Quelle: NASA / WMAP Science Team simple retouch by Yikrazuul
Recent progress in defining the standard cosmological model – known as ΛCDM – has been dominated by observa- tions of the Cosmic Microwave Background (CMB, Hinshaw et al. 2013; Planck Collaboration et al. 2016a, 2018). Maps of the microwave sky made by the Planck satellite between 30 and 857 GHz, have allowed almost cosmic variance limited measurements of the temperature anisotropy spectrum out to multipoles in excess of l = 1000 as well as high fidelity measurements of the polarization of the CMB. These measurements have constrained five of the standard six parameters ΛCDM to 1% precision and the final one (the optical depth to reionization) to 10%. The parameter constraints from CMB observations are broadly compatible with other cosmological indicators such as measurements of the cosmic distance scale using standard candles (Cepheids and Supernovae, Astier et al. 2006) and number counts of clusters of galaxies (Planck Collaboration et al., 2016c).
A wide range of physical phenomena can be probed beyond the ΛCDM model. These include the dark sector which is responsible for cosmic acceleration, massive neutrinos and primordial non-Gaussianity. Although these phenomena can be constrained with further observations of the CMB, probes of large scale structure, mapping the Uni- verse at relatively lower redshifts, are essential to break some of the degeneracies inherent in CMB observations.
Measurements of the matter power spectrum through galaxy redshift surveys have been around for some time (Cole et al., 2005), indeed before the detection of the CMB anisotropies, and have played a significant role in defining ΛCDM (Efstathiou et al., 1990). The next two decades will see rapid progress in the field of Large Scale Structure (LSS) surveys with the advent of the Euclid Satellite (Laureijs et al., 2011a), the Large Synoptic Survey Telescope (LSST, LSST Science Collaboration et al. 2009) and the Dark Energy Spectroscopic Instrument (DESI, DESI Collaboration et al. 2016) which will create large scale maps of the Universe. In particular they will use measurements of the angular positions and redshifts of galaxies to infer the matter power spectrum, facilitating measurements of Baryonic Acoustic Oscillations (BAOs) and Redshift Space Distortions (RSDs), and measurements of cosmic shear power spectrum by estimation of galaxy shapes. There are many challenges in achieving the fantastic levels of statistical precision which will be possible with these instruments, notably reducing the levels of observational systematic errors.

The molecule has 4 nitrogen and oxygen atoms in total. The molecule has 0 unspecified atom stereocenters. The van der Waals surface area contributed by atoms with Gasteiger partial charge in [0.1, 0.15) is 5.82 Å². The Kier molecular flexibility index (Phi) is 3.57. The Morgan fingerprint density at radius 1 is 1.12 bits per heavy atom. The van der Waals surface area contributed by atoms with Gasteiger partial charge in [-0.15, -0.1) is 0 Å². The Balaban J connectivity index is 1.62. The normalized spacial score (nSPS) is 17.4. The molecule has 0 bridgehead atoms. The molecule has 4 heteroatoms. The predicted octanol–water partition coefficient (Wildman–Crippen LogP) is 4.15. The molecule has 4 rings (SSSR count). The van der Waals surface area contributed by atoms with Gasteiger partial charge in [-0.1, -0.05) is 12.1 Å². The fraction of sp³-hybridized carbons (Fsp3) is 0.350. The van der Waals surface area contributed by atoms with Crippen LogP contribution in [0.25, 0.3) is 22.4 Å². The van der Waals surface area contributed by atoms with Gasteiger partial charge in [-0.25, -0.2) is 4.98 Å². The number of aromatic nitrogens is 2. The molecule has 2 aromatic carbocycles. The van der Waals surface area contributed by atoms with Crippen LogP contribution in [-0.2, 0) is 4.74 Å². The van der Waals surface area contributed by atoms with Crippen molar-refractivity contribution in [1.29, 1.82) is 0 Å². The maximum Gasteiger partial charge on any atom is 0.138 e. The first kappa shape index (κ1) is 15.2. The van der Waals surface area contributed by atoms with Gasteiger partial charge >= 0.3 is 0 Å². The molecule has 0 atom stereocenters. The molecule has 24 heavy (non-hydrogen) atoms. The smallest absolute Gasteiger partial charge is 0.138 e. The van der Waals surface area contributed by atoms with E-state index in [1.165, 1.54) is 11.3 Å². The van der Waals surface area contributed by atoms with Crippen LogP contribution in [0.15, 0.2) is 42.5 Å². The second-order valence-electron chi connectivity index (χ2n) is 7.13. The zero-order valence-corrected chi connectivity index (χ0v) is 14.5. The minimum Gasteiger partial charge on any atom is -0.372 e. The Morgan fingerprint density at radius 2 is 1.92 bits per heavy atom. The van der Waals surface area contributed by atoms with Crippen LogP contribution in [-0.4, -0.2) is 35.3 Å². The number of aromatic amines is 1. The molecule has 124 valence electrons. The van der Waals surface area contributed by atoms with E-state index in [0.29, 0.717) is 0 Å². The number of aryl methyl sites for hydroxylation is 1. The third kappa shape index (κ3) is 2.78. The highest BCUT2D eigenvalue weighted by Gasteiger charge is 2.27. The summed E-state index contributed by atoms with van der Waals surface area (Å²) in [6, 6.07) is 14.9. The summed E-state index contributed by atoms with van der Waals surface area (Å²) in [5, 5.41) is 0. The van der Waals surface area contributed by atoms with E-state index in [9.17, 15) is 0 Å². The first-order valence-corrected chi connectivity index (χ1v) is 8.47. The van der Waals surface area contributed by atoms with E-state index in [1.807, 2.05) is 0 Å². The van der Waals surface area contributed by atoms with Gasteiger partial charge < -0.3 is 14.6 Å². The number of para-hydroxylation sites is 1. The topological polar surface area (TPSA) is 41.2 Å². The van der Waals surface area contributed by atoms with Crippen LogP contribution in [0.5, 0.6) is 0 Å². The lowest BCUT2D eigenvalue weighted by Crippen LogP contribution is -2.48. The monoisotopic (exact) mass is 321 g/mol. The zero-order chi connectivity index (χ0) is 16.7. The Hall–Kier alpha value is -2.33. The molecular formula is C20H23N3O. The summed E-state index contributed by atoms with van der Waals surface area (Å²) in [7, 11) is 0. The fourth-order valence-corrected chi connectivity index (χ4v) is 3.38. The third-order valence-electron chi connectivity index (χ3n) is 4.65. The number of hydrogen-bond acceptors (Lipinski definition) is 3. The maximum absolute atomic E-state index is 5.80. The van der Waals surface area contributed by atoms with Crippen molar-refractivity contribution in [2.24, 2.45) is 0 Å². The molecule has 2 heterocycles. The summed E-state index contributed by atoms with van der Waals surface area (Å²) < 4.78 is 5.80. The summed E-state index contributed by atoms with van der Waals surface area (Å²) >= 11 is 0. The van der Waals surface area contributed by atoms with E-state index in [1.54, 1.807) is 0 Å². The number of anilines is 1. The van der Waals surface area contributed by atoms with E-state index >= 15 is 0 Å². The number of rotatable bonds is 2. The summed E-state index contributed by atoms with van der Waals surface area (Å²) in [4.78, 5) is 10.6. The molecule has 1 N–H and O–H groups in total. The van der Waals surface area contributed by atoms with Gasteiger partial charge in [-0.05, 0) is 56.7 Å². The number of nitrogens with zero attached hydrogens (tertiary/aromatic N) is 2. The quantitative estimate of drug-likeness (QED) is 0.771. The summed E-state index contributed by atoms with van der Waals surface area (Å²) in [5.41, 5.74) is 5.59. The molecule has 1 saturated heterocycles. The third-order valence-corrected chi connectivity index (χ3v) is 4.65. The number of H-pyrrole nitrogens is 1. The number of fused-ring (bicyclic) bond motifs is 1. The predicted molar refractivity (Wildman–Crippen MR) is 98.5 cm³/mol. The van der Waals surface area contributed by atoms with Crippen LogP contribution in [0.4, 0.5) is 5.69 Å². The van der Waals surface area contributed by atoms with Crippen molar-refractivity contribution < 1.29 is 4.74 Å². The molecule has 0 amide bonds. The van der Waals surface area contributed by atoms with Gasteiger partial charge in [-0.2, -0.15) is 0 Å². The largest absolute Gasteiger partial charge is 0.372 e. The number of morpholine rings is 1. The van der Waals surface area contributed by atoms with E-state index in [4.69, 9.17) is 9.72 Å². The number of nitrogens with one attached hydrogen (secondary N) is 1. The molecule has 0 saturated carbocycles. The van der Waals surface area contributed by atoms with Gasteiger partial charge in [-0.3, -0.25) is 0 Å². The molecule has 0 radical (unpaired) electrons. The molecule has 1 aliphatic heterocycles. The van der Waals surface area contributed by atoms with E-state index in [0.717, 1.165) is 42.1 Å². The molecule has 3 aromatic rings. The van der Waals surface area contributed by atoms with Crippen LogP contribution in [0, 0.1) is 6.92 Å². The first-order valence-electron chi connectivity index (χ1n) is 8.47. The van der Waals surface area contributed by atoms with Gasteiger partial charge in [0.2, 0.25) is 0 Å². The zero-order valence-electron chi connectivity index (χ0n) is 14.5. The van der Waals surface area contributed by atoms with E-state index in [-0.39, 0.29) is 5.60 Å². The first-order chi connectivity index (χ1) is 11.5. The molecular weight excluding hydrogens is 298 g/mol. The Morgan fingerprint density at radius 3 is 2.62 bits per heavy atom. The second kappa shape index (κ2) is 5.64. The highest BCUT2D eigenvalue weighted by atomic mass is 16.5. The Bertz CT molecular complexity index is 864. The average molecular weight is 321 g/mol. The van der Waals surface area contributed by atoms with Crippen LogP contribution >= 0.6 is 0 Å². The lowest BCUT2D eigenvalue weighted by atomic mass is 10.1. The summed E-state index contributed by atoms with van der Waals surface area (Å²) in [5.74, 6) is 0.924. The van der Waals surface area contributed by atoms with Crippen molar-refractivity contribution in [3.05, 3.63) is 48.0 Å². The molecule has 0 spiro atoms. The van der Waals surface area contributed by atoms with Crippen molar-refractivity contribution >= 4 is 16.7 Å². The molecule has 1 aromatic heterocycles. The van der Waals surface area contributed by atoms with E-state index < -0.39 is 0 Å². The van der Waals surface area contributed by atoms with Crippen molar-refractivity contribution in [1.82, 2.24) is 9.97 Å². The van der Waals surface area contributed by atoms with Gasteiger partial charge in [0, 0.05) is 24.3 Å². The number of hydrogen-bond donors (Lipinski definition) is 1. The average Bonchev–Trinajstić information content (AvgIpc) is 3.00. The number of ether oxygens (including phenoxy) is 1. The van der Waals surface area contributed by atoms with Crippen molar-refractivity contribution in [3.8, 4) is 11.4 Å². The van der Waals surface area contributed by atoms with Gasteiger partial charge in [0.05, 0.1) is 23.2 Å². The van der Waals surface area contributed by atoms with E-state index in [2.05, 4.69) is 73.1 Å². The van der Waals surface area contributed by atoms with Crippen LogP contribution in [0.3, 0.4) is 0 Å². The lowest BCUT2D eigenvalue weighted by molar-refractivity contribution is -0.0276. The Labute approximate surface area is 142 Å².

The SKA will be an important further step towards high precicsion cosmology. Three cosmological surveys are envisioned with the SKA: a medium-deep continuum weak lensing and low-redshift spectroscopic HI galaxy survey over 5,000 deg2; a wide and deep continuum galaxy and HI intensity mapping survey over 20,000 deg2 from z = 0.35 − 3; and a deep, high-redshift HI intensity mapping survey over 100 deg2 from z = 3 − 6. Taken together, these surveys will achieve an array of important scientific goals: measuring the equation of state of dark energy out to z ∼ 3 with percent-level precision measurements of the cosmic expansion rate; constraining possible deviations from General Relativity on cosmological scales by measuring the growth rate of structure through multiple independent methods; mapping the structure of the Universe on the largest accessible scales, thus constraining fundamental properties such as isotropy, homogeneity, and non-Gaussianity; and measuring the HI density and bias out to z = 6. These surveys will also provide highly complementary clustering and weak lensing measurements that have independent systematic uncertainties to those of optical surveys like LSST and Euclid, leading to a multitude of synergies that can improve constraints significantly beyond what optical or radio surveys can achieve on their own.